Tuesday, May 16, 2006

Hail Reservation

India is truly on the path to global leadership. Not only do we have a booming economy and an increasing position of strength in international politics, we are teaching the world a thing or two about liberty, equality and fraternity.

The proposed policy on reservation in educational institutions for scheduled castes and tribes is a revolutionary step towards the emancipation of the downtrodden. Of course, some of those downtrodden may well be owners of Swiss bank accounts but historically and by virtue of their birth they fall under scheduled castes or tribes. The government is showing great sense of discretion in not letting financial status cloud their vision. The other small matter of depriving the meritorious upper caste student is also been seen in its true perspective. After all, how many meritorious students actually serve the country - most of them will take the superior education provided by India and then use it for the benefit of some other country. The reflected glory that sometimes belongs to India is dispensable, especially in these days of real glory.

On the other hand, consider the benefits of the reservation regime. India will forever lose the stigma of an old social order that believes in caste discrimination - a stigma it has carried for thousands of years. The Western countries, already falling over themselves in deifying India and its talent, and its large, rapidly evolving consumerist market, will hail the move. We will be the true upholders of democracy, a country where equality is not just a word but something that we live....and suffer, everyday, with faulty diagnoses and collapsing buildings.

The other benefit is even more far-reaching in effect. Think of this. After the reservation policy comes into effect, people will think twice about going to doctors and hospitals. To ensure that they don't have to do it, they will take care of their health - they will eat right, exercise, give up smoking and drinking, go vegetarian, start mediatation and...and, practice birth control. In one fell swoop, the government has tackled the problems of overpopulation, national health, the issue of lack of beds in hospitals and so on and so forth. It won't be surprising if world leaders now look towards India to lead the path in innovative strategising and policy making.

An appeal to the demonstrators - get your perspective right. You are seriously jeopardising India's chances of global glory. No wonder the official reaction is so severe!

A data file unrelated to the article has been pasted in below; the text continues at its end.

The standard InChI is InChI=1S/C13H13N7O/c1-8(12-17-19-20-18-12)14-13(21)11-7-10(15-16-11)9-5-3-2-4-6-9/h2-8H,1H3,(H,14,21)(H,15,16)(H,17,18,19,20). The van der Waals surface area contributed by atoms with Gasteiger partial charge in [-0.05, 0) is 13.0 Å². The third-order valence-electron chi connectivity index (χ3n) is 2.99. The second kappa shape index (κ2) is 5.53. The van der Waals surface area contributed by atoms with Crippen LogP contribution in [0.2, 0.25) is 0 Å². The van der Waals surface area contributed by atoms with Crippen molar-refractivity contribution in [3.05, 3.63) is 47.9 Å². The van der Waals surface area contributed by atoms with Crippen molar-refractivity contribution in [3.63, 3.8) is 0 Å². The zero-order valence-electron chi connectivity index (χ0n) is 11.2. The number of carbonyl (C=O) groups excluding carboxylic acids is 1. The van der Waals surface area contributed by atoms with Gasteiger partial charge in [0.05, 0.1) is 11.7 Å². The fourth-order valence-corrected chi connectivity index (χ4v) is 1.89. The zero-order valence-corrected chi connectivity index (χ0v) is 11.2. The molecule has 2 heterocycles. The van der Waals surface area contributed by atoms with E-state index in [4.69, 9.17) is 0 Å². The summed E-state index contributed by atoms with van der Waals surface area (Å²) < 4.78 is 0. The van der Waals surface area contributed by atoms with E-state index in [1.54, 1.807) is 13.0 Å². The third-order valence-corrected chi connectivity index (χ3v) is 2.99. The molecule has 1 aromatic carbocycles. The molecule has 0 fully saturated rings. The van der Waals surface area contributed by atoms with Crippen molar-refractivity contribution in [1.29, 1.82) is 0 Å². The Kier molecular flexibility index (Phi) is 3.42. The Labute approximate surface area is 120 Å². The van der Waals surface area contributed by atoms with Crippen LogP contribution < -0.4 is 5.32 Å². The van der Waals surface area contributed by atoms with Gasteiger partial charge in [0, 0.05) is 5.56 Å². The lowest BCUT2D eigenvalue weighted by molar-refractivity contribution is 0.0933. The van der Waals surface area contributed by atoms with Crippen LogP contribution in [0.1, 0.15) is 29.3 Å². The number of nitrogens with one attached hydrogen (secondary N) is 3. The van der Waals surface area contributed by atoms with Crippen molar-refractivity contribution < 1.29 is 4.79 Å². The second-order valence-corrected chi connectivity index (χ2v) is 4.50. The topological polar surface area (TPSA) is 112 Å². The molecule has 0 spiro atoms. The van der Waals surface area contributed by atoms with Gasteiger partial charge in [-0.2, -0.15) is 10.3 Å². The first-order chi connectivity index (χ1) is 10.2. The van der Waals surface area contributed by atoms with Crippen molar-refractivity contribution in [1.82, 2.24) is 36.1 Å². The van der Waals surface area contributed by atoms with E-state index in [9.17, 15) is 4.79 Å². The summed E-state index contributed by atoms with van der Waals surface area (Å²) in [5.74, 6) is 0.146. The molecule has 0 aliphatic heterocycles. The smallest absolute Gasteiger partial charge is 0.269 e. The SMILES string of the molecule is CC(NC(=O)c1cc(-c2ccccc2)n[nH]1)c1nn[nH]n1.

At 11:53 PM, Anonymous Anonymous said...

Oh, sweet sarcasm!

At 1:27 AM, Anonymous Anonymous said...

MoM, you might have noticed during your deep study of human nature that it is not that anybody is born with merit. One develops it depending on circumstances. In India, all decision-making powers have been in the hands of members of the so-called 'meritorious' upper castes. From 1947 onwards, all decisive posts have always been held by 'meritorious' upper-caste people. If they have been in power and have taken decisions then, why is India still a third-world nation? Why are we still underdeveloped? And why does India still have a majority of poor and uneducated people?
And finally, MoM, you might have noticed the glaring lack of a pro-reservation voice in the media, today, even during this raging controversy.

At 2:29 AM, Blogger Mind over Matter said...

Dear Anon, first of all, this is no deep study of human nature - these are purely my opinions, though, in this case, I would say that they are validated by a large majority. 2ndly, I think you are confusing 'people in power' and 'people with merit'. Don't we all know that those two don't go together, in most cases? India's underdeveloped state has nothing to do with 'unmeritorious' upper caste people holding positions of power. Your contention that upper caste people have been holding 'all' the decision-making posts is also a generalisation at best.

I do agree that merit needs the right circumstances to reach full potential. But that's true for both upper and lower caste people -indeed there are quite a few meritorious but poor upper caste students who need a 'circumstantial' push in order to be successful. I have nothing against reservation - we already have a significant amount of seats reserved for those who need the 'circumstance' badly, and it is only fair that talented students of the backward classes should get this benefit. But 49.5% reservation? Isn't that a bit too much? In most institutions, many of the reserved seats (with the current 21%) remain vacant or are given to underperforming individuals who are eligible to those seats while many a meritorious upper caste student does not get a seat because none are available in the unreserved section.

Is this the 'fair and equal' state that you are backing, where in the zeal to promote backward classes we forget all about merit? More alarming is the effect such reservation can have on the rest of the country, when 'quota' doctors treat their children and 'quota' engineers build the bridges they travel on!

As for the media, do you contend that it is so upper caste dominated that not a single backward class reporter managed to voice a protest?

At 2:52 AM, Anonymous IB said...

India is not underdeveloped or third world any longer. You are stuck in 1947 and in labels designed in the mid twentieth century. Most of us are not. Similarly, caste capitalising politics, which is really what this issue is all about will hopefully be a matter of the past soon. And finally why don't you, you young naive creature of indeterminate sex and caste, come up with a few stronger and properly substantiated arguments atleast in this medium of the web.


Post a Comment

<< Home